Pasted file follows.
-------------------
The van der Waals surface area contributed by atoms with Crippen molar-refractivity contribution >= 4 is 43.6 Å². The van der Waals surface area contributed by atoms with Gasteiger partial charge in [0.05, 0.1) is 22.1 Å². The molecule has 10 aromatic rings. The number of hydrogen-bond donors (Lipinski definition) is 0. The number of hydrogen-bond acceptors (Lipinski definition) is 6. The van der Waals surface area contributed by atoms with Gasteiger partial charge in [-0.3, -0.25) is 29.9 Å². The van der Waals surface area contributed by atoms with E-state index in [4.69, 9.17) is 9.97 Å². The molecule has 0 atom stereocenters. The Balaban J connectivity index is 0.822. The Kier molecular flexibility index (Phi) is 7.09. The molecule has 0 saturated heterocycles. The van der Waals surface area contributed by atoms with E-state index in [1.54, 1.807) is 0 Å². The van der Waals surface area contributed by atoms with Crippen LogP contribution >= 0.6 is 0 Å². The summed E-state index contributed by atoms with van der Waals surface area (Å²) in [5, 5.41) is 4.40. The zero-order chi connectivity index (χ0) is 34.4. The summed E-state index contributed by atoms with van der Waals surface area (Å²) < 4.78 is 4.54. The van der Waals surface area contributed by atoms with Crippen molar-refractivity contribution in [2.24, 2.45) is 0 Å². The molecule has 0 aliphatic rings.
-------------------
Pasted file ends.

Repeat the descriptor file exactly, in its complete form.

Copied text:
The van der Waals surface area contributed by atoms with Crippen molar-refractivity contribution >= 4 is 43.6 Å². The van der Waals surface area contributed by atoms with Gasteiger partial charge in [0.05, 0.1) is 22.1 Å². The molecule has 10 aromatic rings. The number of hydrogen-bond donors (Lipinski definition) is 0. The number of hydrogen-bond acceptors (Lipinski definition) is 6. The van der Waals surface area contributed by atoms with Gasteiger partial charge in [-0.3, -0.25) is 29.9 Å². The van der Waals surface area contributed by atoms with E-state index in [4.69, 9.17) is 9.97 Å². The molecule has 0 atom stereocenters. The Balaban J connectivity index is 0.822. The Kier molecular flexibility index (Phi) is 7.09. The molecule has 0 saturated heterocycles. The van der Waals surface area contributed by atoms with E-state index in [1.54, 1.807) is 0 Å². The van der Waals surface area contributed by atoms with Crippen LogP contribution >= 0.6 is 0 Å². The summed E-state index contributed by atoms with van der Waals surface area (Å²) in [5, 5.41) is 4.40. The zero-order chi connectivity index (χ0) is 34.4. The summed E-state index contributed by atoms with van der Waals surface area (Å²) < 4.78 is 4.54. The van der Waals surface area contributed by atoms with Crippen molar-refractivity contribution in [2.24, 2.45) is 0 Å². The molecule has 0 aliphatic rings.